Structure in Threes: A Question of Value

There are a lot of IT Vendors throwing around the term “Business Value“.  So much so I think the term is losing its value.  The trouble is that almost everyone is trying to justify to the widest customer base some form of rationalization as to why their product or service is worth procuring.  Typically, in the IT world, the simplest way to profess value to customers is the ever famous Return on Investment (ROI).  In concept there is nothing wrong with ROI.  However, ROI is not value as much as a financial measure that when applied to Enterprise Priorities and Goals models value.  I use the term model in this instance same as models are used in engineering or other design professions.  A model is a simplification to indicate performance of specific attributes under examination.  A model is not the real entity, same as ROI is not the real value but an proxy for value using a financial measurement system.

Consider all those supposed hard to quantify intangible benefits.  There may be a value in these, there may not.  The modification of “beauty is in the eye of the beholder” could equally applied as “value is in the eye of the recipient”.  When I was co-developing/teaching Microsoft’s Rapid Economic Justification Methodology (REJ), one of the hardest concepts to get across was this conditional nature of value.  Many of the technologist wanted a hard and fast “A x B = C” formula and in many instances you could use some standard applications.  However, not ensuring that these were applicable with your customer is a recipe for disaster.

Yesterday, I had some of this discussion with a peer of many years.  We discussed all the training sessions I gave over the years, its limitations and the follow-on course I was going to develop to address this issue.  As mentioned I had been teaching this course and other economic justification courses for IBM, DMR and Microsoft over the years.  During classes students could easily grasp the mathematics, the syntax of the language if you will.  But the semantics and pragmatics eluded most. I would often hear from students “How can you pick out the right areas of value so easily?”; “Is there something you could relate to us that would enable us to perform better at this.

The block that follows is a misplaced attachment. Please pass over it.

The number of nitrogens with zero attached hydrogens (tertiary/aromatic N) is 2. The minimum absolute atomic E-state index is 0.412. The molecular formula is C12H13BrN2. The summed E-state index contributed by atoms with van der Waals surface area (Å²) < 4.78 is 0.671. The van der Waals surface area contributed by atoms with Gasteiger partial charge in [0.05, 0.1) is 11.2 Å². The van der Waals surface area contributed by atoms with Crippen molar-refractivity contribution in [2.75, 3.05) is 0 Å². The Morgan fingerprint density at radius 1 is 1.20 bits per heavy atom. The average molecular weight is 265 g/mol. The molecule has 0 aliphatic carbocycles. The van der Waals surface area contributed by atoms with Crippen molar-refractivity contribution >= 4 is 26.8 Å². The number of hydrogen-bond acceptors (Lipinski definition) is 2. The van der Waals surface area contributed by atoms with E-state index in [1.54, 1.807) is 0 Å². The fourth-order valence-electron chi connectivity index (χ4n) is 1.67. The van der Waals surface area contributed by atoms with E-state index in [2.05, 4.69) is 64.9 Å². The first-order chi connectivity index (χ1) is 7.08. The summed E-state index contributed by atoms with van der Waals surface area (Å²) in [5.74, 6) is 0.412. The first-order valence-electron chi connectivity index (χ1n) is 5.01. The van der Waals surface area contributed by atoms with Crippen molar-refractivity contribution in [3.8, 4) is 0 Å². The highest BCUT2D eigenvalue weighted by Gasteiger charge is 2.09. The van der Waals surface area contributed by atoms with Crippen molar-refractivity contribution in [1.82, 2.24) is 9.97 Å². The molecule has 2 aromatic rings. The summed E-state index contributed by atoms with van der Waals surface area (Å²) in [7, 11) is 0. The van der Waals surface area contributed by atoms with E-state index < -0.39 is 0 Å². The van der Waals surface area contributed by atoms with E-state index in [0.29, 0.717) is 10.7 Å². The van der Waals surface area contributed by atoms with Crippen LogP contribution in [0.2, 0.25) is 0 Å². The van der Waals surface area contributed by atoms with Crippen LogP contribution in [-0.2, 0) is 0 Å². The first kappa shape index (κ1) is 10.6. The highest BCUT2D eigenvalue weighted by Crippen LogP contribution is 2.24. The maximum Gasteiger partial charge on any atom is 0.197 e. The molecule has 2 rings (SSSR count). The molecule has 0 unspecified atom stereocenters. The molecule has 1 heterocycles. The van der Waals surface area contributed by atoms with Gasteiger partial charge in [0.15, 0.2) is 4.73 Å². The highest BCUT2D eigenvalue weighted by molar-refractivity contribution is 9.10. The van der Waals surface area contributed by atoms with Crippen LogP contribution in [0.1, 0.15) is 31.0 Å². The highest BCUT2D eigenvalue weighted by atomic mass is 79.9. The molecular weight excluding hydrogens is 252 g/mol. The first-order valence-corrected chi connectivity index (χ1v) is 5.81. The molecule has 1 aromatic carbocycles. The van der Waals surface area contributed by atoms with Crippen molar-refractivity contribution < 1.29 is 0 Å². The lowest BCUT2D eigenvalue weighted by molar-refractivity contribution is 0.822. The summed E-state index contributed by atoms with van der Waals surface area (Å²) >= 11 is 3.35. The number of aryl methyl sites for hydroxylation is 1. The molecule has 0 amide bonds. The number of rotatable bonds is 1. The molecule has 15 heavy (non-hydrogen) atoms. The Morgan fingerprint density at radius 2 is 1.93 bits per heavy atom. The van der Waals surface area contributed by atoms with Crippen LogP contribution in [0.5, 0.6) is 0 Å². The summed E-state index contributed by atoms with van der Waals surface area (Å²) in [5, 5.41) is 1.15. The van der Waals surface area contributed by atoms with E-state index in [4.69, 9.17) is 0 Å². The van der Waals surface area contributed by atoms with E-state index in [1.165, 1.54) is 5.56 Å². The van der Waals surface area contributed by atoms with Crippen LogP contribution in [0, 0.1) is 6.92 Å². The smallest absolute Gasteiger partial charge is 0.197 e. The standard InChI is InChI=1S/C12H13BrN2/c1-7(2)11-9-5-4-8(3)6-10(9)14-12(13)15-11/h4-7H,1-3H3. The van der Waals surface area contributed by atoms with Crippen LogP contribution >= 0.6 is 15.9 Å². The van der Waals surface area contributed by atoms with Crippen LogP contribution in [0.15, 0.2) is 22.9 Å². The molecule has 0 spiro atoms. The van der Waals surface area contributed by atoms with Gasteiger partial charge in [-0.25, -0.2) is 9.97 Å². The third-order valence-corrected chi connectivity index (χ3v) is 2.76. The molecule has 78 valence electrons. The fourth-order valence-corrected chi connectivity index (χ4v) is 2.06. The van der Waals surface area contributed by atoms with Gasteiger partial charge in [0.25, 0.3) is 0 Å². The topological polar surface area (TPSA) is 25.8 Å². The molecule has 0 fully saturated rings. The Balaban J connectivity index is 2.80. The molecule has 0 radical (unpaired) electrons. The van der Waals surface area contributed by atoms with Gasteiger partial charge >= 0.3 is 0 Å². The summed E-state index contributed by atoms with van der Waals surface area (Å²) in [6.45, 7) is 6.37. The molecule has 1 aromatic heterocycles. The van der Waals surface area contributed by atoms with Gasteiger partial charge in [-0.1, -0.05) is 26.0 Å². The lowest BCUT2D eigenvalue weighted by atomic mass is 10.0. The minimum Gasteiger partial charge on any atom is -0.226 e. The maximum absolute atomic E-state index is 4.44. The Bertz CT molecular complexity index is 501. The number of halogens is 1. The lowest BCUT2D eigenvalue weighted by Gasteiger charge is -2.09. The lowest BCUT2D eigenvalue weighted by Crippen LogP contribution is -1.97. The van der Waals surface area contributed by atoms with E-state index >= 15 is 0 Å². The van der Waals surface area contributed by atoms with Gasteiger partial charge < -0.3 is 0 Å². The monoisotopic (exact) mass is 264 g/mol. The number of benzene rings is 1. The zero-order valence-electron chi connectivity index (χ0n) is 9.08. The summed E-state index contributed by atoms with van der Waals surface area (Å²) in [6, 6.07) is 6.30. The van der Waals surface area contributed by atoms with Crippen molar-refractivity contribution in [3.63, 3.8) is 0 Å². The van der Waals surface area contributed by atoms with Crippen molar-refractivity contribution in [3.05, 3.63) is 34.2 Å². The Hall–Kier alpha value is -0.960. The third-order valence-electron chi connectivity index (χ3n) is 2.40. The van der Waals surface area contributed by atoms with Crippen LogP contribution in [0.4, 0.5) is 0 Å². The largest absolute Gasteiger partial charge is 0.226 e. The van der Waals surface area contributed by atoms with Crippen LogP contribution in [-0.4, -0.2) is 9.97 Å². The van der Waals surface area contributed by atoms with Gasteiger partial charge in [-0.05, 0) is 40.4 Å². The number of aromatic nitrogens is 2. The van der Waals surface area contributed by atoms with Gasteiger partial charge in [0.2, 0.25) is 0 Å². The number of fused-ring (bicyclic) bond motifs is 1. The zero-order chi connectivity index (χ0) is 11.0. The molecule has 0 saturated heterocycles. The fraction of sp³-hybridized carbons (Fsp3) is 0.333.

My response today is the same two part response back then:

  • First all value falls in to one or more of three categories; Your value comes from making something Better, Faster or Cheaper.  I use those terms in the broadest sense
  • Value is in the eye of the beholder; you need to ask and understand your customer’s value system.  Perhaps saving 10 minutes a day per person would not be view as value by the CFO –“Employees would only waste the time at the water cooler”  So, maybe expressed as the ability to generate 20 more proposals with the same quality and success rate would resonate better [True Scenario].  It is the same ten minute per employee, but the application of that time savings is directed towards a corporate goal or value (generate more revenue per person hr.)  The theme of this scenario is that you need to ask your customer what is of importance to (s)he and express value in that context.

I bring this up more for my own benefit to keep an important concept at the forefront as I continue to detail out sections of the book and develop the methodology on how to determine a customer’s value system (not the financial measuring previously eluded to) so one can truly build Business Valued Portfolios.

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About briankseitz
I live in PacNW in a small town and work for Microsoft as a Enterprise strategy and architecture SME. I enjoy solving big complex problems, cooking and eating, woodworking and reading. I typically read between 4-8 business and technology books a month.

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